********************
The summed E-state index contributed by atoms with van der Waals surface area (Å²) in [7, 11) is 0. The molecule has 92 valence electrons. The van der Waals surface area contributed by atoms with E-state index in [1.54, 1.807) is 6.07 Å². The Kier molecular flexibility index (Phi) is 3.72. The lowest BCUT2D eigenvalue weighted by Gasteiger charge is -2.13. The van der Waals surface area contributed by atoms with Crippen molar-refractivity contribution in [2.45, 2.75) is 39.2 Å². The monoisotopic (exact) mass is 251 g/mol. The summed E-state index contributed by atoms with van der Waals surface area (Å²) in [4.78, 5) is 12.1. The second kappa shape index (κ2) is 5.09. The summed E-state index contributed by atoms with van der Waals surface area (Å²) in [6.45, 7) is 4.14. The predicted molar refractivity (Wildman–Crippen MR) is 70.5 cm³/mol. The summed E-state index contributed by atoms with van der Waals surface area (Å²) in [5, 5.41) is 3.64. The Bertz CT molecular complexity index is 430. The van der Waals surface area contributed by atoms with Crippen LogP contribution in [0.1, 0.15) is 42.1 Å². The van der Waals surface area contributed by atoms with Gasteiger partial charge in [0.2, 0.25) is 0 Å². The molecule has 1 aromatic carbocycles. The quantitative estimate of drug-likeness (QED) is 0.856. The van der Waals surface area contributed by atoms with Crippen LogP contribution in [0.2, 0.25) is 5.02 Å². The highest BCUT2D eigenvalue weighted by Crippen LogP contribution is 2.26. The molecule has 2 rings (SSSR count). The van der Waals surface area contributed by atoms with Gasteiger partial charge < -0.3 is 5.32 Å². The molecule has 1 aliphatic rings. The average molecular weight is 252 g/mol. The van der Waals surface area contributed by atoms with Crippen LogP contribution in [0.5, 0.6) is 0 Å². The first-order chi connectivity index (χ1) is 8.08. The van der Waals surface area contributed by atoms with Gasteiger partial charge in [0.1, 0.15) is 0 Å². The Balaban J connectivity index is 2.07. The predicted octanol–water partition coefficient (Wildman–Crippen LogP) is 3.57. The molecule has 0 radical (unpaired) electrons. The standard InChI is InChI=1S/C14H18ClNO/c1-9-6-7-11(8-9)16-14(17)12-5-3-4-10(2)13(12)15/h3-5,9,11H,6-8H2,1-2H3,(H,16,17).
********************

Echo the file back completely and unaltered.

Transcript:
The summed E-state index contributed by atoms with van der Waals surface area (Å²) in [7, 11) is 0. The molecule has 92 valence electrons. The van der Waals surface area contributed by atoms with E-state index in [1.54, 1.807) is 6.07 Å². The Kier molecular flexibility index (Phi) is 3.72. The lowest BCUT2D eigenvalue weighted by Gasteiger charge is -2.13. The van der Waals surface area contributed by atoms with Crippen molar-refractivity contribution in [2.45, 2.75) is 39.2 Å². The monoisotopic (exact) mass is 251 g/mol. The summed E-state index contributed by atoms with van der Waals surface area (Å²) in [4.78, 5) is 12.1. The second kappa shape index (κ2) is 5.09. The summed E-state index contributed by atoms with van der Waals surface area (Å²) in [6.45, 7) is 4.14. The predicted molar refractivity (Wildman–Crippen MR) is 70.5 cm³/mol. The summed E-state index contributed by atoms with van der Waals surface area (Å²) in [5, 5.41) is 3.64. The Bertz CT molecular complexity index is 430. The van der Waals surface area contributed by atoms with Crippen LogP contribution in [0.1, 0.15) is 42.1 Å². The van der Waals surface area contributed by atoms with Gasteiger partial charge in [0.2, 0.25) is 0 Å². The molecule has 1 aromatic carbocycles. The quantitative estimate of drug-likeness (QED) is 0.856. The van der Waals surface area contributed by atoms with Crippen LogP contribution in [0.2, 0.25) is 5.02 Å². The highest BCUT2D eigenvalue weighted by Crippen LogP contribution is 2.26. The molecule has 2 rings (SSSR count). The van der Waals surface area contributed by atoms with Gasteiger partial charge < -0.3 is 5.32 Å². The molecule has 1 aliphatic rings. The average molecular weight is 252 g/mol. The van der Waals surface area contributed by atoms with Crippen LogP contribution in [0.5, 0.6) is 0 Å². The first-order chi connectivity index (χ1) is 8.08. The van der Waals surface area contributed by atoms with Gasteiger partial charge in [0.1, 0.15) is 0 Å². The Balaban J connectivity index is 2.07. The predicted octanol–water partition coefficient (Wildman–Crippen LogP) is 3.57. The molecule has 0 radical (unpaired) electrons. The standard InChI is InChI=1S/C14H18ClNO/c1-9-6-7-11(8-9)16-14(17)12-5-3-4-10(2)13(12)15/h3-5,9,11H,6-8H2,1-2H3,(H,16,17).